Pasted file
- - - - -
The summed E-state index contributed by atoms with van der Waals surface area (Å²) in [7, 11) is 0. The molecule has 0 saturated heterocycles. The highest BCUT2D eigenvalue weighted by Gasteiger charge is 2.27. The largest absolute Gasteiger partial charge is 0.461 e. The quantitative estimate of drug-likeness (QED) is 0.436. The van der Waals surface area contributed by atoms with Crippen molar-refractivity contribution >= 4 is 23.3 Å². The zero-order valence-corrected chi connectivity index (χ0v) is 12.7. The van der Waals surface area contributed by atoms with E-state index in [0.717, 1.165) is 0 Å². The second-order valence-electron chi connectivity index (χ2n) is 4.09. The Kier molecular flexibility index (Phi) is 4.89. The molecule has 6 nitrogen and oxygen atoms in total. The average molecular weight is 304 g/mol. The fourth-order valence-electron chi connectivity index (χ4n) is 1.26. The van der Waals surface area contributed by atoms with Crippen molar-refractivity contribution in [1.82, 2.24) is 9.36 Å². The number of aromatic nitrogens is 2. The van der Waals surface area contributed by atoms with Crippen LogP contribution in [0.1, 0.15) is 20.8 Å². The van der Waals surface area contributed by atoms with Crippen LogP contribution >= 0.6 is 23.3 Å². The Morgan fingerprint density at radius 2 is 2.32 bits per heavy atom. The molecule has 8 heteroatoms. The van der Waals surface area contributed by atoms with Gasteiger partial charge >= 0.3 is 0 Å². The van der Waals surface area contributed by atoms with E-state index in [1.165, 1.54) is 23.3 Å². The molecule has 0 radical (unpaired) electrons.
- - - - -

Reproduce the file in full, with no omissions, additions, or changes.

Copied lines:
The summed E-state index contributed by atoms with van der Waals surface area (Å²) in [7, 11) is 0. The molecule has 0 saturated heterocycles. The highest BCUT2D eigenvalue weighted by Gasteiger charge is 2.27. The largest absolute Gasteiger partial charge is 0.461 e. The quantitative estimate of drug-likeness (QED) is 0.436. The van der Waals surface area contributed by atoms with Crippen molar-refractivity contribution >= 4 is 23.3 Å². The zero-order valence-corrected chi connectivity index (χ0v) is 12.7. The van der Waals surface area contributed by atoms with E-state index in [0.717, 1.165) is 0 Å². The second-order valence-electron chi connectivity index (χ2n) is 4.09. The Kier molecular flexibility index (Phi) is 4.89. The molecule has 6 nitrogen and oxygen atoms in total. The average molecular weight is 304 g/mol. The fourth-order valence-electron chi connectivity index (χ4n) is 1.26. The van der Waals surface area contributed by atoms with Crippen molar-refractivity contribution in [1.82, 2.24) is 9.36 Å². The number of aromatic nitrogens is 2. The van der Waals surface area contributed by atoms with Crippen LogP contribution in [0.1, 0.15) is 20.8 Å². The van der Waals surface area contributed by atoms with Crippen LogP contribution >= 0.6 is 23.3 Å². The Morgan fingerprint density at radius 2 is 2.32 bits per heavy atom. The molecule has 8 heteroatoms. The van der Waals surface area contributed by atoms with Gasteiger partial charge >= 0.3 is 0 Å². The van der Waals surface area contributed by atoms with E-state index in [1.165, 1.54) is 23.3 Å². The molecule has 0 radical (unpaired) electrons.